In 1819, the first bicycle in the U.S. appeared in New York City. And it started a craze that was to overtake the city for the rest of the summer. Actually it was a sort of a bicycle. It didn’t have any pedals. And you didn’t sit on it. It did have two wheels, but no one called it a bicycle. People variably called it a “velocipede” (Latin for fast foot), “swift walker,” “hobby horse” or its most popular name “dandy horse,” referring to the dandy who usually rode it.
The dandy horse and the craze that it caused had been imported from London, although the contraption was actually invented in Germany. It was propelled by the rider pushing along the ground with the feet as in regular walking or running. The front wheel and handlebar assembly were hinged to allow steering. One major drawback of the dandy horse was that it had to be made to measure, manufactured to conform with the height and the stride of its rider. And it had wooden wheels which were okay for the smooth pavement of the city but any other surface made for an extremely uncomfortable ride.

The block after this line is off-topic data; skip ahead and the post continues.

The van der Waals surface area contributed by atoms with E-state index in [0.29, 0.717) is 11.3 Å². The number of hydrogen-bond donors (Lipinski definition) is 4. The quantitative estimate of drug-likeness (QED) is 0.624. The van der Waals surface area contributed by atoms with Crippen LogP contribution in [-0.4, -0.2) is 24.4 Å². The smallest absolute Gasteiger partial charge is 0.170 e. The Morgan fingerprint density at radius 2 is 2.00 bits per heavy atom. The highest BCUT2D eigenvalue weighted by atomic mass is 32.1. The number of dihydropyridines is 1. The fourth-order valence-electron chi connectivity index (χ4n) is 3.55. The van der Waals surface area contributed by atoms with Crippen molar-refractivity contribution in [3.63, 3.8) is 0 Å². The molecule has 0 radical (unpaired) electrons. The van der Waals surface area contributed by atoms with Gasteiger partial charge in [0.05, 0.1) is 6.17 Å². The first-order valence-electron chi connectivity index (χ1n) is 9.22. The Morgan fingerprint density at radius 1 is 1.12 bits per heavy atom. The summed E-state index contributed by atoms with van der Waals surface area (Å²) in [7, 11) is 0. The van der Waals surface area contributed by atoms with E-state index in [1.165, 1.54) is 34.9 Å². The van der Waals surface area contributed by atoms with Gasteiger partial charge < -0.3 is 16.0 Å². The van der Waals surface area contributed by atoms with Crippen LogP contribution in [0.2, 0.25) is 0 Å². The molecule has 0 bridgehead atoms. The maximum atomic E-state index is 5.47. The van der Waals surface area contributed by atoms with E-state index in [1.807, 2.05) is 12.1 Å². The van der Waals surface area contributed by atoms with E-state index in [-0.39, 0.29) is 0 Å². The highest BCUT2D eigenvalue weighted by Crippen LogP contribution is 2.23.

The dandy horse fad was short-lived. Perhaps it was the constant ridicule or the rocks thrown by ruffians. And with riders preferring the smooth sidewalks to the rough roads, many pedestrians began to feel threatened by the machines, and laws were quickly enacted prohibiting their use on sidewalks.
It was another 40 years before velocipedes came back into fashion – equipped this time around with pedals – when a French company began to mass-produce them. The French design was sometimes called the boneshaker, since it was also made entirely of wood and was still a very uncomfortable ride.
If God dwells inside us like some people say, I sure hope He likes enchiladas, because that’s what He’s getting. ~ Jack Handey